A hybrid security is one that combines two or more securities to form a single investment. They are usually traded on markets such as the Australian Stock Exchange (ASX) and are often used by companies as a way of borrowing money from investors.

For example, a typical hybrid security may be part debt and part equity, which means that they generally carry significant risk for investors while yielding only bond-like returns.

As a concept, this sounds simple enough, but in reality, hybrid investments have a tendency to become highly complex. Although these investments offer a specific income for a fixed period, they can change their structure by converting into their underlying equity. Even some of the most financially savvy trustees grapple with their characteristics.

However, hybrids are growing in popularity and one of the main reasons is that each hybrid is structured differently, so they offer great diversity. Additionally, investors enjoy both a predictable cash flow – sometimes in the form of a franked dividend – and the potential for capital growth because of the equity component of hybrids.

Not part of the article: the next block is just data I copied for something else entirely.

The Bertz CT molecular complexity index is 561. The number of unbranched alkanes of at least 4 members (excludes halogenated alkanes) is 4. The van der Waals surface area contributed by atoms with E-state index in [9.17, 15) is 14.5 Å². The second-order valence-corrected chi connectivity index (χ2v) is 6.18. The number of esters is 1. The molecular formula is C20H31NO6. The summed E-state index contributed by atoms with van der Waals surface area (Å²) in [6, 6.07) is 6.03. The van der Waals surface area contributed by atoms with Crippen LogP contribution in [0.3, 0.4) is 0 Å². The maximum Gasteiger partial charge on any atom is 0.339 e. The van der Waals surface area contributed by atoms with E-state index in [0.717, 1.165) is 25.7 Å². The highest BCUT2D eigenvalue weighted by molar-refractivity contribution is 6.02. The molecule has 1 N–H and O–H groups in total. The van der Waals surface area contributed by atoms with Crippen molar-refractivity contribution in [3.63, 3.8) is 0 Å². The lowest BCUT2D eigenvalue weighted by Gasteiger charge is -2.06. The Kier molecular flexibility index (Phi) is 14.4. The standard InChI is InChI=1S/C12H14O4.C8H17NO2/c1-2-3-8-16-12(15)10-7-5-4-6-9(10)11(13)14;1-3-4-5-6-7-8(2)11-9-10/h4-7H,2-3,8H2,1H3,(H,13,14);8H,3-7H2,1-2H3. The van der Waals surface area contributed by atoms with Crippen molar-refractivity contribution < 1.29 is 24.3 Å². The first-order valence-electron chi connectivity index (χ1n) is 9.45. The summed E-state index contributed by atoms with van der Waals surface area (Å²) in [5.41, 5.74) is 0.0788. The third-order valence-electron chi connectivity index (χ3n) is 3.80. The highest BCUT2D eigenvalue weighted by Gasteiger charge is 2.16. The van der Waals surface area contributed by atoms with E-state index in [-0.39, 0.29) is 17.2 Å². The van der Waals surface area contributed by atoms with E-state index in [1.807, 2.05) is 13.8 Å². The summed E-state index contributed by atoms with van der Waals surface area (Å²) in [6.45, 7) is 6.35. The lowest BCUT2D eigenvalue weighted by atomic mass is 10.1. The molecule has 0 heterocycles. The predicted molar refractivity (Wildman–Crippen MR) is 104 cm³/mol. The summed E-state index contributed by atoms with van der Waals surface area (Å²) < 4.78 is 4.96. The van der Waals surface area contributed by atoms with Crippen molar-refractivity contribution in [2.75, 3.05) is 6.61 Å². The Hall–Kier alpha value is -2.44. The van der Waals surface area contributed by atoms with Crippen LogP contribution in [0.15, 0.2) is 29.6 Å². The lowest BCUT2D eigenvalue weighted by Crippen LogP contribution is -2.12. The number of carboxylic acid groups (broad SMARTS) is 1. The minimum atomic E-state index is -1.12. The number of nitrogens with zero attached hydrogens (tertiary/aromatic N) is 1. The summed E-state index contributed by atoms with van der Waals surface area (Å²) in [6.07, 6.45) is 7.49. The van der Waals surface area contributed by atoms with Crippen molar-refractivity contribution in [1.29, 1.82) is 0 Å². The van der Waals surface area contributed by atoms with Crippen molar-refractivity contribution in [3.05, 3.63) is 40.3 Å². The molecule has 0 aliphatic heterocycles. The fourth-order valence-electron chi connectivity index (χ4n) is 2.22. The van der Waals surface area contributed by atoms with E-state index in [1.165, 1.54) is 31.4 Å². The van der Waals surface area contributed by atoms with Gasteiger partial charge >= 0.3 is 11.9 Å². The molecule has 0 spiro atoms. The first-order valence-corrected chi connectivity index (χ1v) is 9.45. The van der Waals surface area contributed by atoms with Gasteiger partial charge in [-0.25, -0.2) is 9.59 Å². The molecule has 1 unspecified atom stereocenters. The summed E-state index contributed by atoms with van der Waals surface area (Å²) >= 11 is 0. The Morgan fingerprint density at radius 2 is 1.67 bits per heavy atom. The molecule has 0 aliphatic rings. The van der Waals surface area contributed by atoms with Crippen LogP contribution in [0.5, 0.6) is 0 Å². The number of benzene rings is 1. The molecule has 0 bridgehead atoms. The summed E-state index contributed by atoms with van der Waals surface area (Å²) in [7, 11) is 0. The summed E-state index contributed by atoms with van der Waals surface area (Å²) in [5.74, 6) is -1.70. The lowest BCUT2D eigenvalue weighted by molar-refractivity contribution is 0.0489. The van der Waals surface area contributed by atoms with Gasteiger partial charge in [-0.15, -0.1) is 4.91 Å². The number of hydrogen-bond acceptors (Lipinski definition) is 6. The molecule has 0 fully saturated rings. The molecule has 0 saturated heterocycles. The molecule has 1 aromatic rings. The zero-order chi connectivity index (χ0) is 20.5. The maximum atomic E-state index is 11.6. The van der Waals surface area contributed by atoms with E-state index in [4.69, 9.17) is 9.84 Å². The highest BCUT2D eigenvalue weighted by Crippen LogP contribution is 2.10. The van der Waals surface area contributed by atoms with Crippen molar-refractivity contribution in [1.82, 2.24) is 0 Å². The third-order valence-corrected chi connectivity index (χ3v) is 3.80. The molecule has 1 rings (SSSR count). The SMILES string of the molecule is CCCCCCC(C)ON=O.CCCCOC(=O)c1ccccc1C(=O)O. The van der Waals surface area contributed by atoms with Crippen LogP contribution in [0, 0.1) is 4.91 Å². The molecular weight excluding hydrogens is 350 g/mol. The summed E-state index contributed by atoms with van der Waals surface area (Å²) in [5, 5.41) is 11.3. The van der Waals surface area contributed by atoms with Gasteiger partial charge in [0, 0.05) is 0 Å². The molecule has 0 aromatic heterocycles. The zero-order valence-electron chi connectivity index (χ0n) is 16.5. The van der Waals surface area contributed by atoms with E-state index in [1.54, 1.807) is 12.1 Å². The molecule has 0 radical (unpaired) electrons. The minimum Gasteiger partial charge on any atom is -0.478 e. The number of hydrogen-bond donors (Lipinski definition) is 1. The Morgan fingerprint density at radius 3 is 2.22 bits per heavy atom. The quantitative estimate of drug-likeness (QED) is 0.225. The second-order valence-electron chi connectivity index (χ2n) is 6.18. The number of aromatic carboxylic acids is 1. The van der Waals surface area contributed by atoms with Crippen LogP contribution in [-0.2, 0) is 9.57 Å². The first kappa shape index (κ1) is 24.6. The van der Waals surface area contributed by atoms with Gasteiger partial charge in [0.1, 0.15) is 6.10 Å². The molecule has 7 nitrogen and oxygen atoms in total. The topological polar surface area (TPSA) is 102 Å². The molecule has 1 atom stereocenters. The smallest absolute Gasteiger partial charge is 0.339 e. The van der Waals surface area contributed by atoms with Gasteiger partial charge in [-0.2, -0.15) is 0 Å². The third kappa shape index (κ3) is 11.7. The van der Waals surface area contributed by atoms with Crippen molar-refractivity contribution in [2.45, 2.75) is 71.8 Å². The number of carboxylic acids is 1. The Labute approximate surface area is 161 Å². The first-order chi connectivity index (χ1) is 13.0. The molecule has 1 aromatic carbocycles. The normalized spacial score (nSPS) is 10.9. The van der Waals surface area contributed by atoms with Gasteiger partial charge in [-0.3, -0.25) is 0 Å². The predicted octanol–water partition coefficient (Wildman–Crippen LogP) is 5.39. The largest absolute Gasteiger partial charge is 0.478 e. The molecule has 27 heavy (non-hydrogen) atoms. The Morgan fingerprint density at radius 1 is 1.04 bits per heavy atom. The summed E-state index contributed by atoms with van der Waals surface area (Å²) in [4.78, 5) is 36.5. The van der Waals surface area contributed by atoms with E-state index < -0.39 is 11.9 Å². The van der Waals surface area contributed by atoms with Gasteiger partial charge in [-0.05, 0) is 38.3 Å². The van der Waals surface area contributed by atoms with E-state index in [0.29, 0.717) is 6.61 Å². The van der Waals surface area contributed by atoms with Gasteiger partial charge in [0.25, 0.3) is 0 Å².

If you are considering a hybrid investment for your SMSF, take into account the following points.

Volatility. As with other equity investments, share price movements may be reflected in the value of a hybrid security.

Unfavourable ranking. If the company issuing the security becomes insolvent, there is no guarantee that investors will receive any money. This is because investors generally rank behind creditors and senior bondholders.

Long timeframes. It’s not unusual for a hybrid security to have an investment timeframe of 20 years or even more. Selling the hybrid may be possible, but only if there is a demand for that particular security. Further to this, the longer the term, the higher the risk of the underlying company experiencing financial difficulties.

Some questions trustees should ask before investing in a hybrid include:

  • What are the current and future risks of this hybrid security?
  • Are the returns worth the risk?
  • Is there an alternative investment that provides a similar return?
  • Does this security meet the SMSF’s goals and objectives?
  • Does the maturity date suit the SMSF’s investment strategy?

According to the Australian Financial Review, the Australian Superannuation and Investments Commission (ASIC) issued a warning on the risk of hybrid securities. It’s reasonable to say, therefore, that trustees thinking about investing in hybrid securities should seek professional advice and ensure that they fully understand the conditions of the investment prior to signing on the dotted line.

For more information, please call us on |PHONE| or email |STAFFEMAIL|.